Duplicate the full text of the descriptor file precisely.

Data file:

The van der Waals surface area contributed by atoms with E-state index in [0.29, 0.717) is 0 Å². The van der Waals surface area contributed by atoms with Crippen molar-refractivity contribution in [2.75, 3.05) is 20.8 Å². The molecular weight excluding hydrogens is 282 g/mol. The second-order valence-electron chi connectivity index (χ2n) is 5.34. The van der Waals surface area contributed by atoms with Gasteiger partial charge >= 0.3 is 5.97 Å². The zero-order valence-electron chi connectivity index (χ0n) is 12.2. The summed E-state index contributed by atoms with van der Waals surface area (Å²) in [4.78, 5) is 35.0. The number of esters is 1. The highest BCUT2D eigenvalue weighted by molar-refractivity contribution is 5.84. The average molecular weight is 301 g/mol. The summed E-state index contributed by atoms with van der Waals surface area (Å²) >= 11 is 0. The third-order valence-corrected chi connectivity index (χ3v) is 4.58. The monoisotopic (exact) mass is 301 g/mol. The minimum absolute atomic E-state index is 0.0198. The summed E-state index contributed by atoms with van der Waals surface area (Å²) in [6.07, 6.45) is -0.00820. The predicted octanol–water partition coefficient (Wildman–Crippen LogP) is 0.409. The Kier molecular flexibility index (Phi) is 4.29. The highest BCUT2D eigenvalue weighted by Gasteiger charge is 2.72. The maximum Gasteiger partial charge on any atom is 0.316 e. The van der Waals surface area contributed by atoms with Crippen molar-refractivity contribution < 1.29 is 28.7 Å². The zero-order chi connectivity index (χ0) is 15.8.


The van der Waals surface area contributed by atoms with E-state index in [0.29, 0.717) is 0 Å². The van der Waals surface area contributed by atoms with Crippen molar-refractivity contribution in [2.75, 3.05) is 20.8 Å². The molecular weight excluding hydrogens is 282 g/mol. The second-order valence-electron chi connectivity index (χ2n) is 5.34. The van der Waals surface area contributed by atoms with Gasteiger partial charge >= 0.3 is 5.97 Å². The zero-order valence-electron chi connectivity index (χ0n) is 12.2. The summed E-state index contributed by atoms with van der Waals surface area (Å²) in [4.78, 5) is 35.0. The number of esters is 1. The highest BCUT2D eigenvalue weighted by molar-refractivity contribution is 5.84. The average molecular weight is 301 g/mol. The summed E-state index contributed by atoms with van der Waals surface area (Å²) >= 11 is 0. The third-order valence-corrected chi connectivity index (χ3v) is 4.58. The monoisotopic (exact) mass is 301 g/mol. The minimum absolute atomic E-state index is 0.0198. The summed E-state index contributed by atoms with van der Waals surface area (Å²) in [6.07, 6.45) is -0.00820. The predicted octanol–water partition coefficient (Wildman–Crippen LogP) is 0.409. The Kier molecular flexibility index (Phi) is 4.29. The highest BCUT2D eigenvalue weighted by Gasteiger charge is 2.72. The maximum Gasteiger partial charge on any atom is 0.316 e. The van der Waals surface area contributed by atoms with Crippen molar-refractivity contribution < 1.29 is 28.7 Å². The zero-order chi connectivity index (χ0) is 15.8.